The so-called Seine-Oise-Marne culture (or S.O.M.), dates from between 3,500 and 2,800 BCE. In northern France, it is characterized by the appearance of monumental collective graves. This culture also marks the beginning of the use, albeit limited, of tools and weapons made of copper (points, beads, etc.), which indicates trade and exchanges taking place over longer distances. The widespread use of a handsome white flint from the region of Grand-Pressigny (Indre-et-Loire) continued, while societies were transformed with the appearance of chalcolithic cultures (the Gord group, the Beaker people and the Group of the urns with plastic decoration), in which copper, gold, and silver will be increasingly used and distributed.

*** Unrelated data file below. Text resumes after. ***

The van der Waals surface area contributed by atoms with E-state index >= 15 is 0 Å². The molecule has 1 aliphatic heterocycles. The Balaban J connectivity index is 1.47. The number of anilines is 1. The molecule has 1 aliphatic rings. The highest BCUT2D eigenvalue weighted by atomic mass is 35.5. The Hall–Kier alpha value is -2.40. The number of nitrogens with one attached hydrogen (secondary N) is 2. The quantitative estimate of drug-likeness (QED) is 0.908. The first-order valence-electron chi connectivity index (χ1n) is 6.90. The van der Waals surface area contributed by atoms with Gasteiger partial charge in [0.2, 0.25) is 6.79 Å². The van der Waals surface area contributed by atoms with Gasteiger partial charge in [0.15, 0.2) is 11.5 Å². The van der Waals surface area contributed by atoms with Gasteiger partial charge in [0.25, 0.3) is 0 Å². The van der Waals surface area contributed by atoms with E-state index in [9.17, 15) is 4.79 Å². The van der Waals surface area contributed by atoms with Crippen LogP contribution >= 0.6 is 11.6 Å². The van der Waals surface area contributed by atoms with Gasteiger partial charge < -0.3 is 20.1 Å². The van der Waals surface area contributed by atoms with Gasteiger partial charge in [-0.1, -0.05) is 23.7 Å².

The emergence of authority

Traditionally, the Bronze Age (2,200 to 800 BCE) is divided into three periods: Early, Middle and Late. Significant population migrations and social change resulted in a concentration of power, which passed into the hands of a ruling class: the chiefs, or "little princes". Since northern France does not have the raw materials for making bronze — i.e. copper and tin — the populations had to appeal to their closest neighbors if they wanted to manufacture such objects.

The ore was then transported by the British Isles, Brittany and the countries of Eastern Europe. This period is particularly well known thanks to numerous discoveries of both metal objects and graves.

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View from the ground of a nearly leveled-off tumulus. The adjacent ditch is visible. Noyelles-sur-Mer (Somme).

The same site in July. The grain has grown faster over the ditch. Noyelles-sur-Mer (Somme).

Another site at Noyelles-sur-Mer (Somme). In the center of the larger circular enclosure, the white patch is what remains of a burial mound.